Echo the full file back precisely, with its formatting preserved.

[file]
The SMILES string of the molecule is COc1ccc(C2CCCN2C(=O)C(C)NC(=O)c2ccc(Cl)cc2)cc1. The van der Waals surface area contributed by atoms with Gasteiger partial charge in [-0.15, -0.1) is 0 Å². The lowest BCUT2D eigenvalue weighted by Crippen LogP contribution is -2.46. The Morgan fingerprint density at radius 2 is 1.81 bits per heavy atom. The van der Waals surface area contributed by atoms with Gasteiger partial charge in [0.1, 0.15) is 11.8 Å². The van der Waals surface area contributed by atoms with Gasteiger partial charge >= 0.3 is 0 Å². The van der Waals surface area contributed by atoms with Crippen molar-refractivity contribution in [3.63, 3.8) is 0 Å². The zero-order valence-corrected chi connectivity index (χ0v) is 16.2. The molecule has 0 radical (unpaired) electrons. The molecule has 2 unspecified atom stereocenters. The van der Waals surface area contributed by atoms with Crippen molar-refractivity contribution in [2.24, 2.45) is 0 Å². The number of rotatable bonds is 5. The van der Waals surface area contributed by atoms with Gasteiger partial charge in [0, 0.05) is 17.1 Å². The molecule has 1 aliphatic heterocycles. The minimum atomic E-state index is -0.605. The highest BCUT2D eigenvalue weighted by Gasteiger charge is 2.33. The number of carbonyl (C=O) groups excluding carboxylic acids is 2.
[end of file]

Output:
The SMILES string of the molecule is COc1ccc(C2CCCN2C(=O)C(C)NC(=O)c2ccc(Cl)cc2)cc1. The van der Waals surface area contributed by atoms with Gasteiger partial charge in [-0.15, -0.1) is 0 Å². The lowest BCUT2D eigenvalue weighted by Crippen LogP contribution is -2.46. The Morgan fingerprint density at radius 2 is 1.81 bits per heavy atom. The van der Waals surface area contributed by atoms with Gasteiger partial charge in [0.1, 0.15) is 11.8 Å². The van der Waals surface area contributed by atoms with Gasteiger partial charge >= 0.3 is 0 Å². The van der Waals surface area contributed by atoms with Crippen molar-refractivity contribution in [3.63, 3.8) is 0 Å². The zero-order valence-corrected chi connectivity index (χ0v) is 16.2. The molecule has 0 radical (unpaired) electrons. The molecule has 2 unspecified atom stereocenters. The van der Waals surface area contributed by atoms with Crippen molar-refractivity contribution in [2.24, 2.45) is 0 Å². The number of rotatable bonds is 5. The van der Waals surface area contributed by atoms with Gasteiger partial charge in [0, 0.05) is 17.1 Å². The molecule has 1 aliphatic heterocycles. The minimum atomic E-state index is -0.605. The highest BCUT2D eigenvalue weighted by Gasteiger charge is 2.33. The number of carbonyl (C=O) groups excluding carboxylic acids is 2.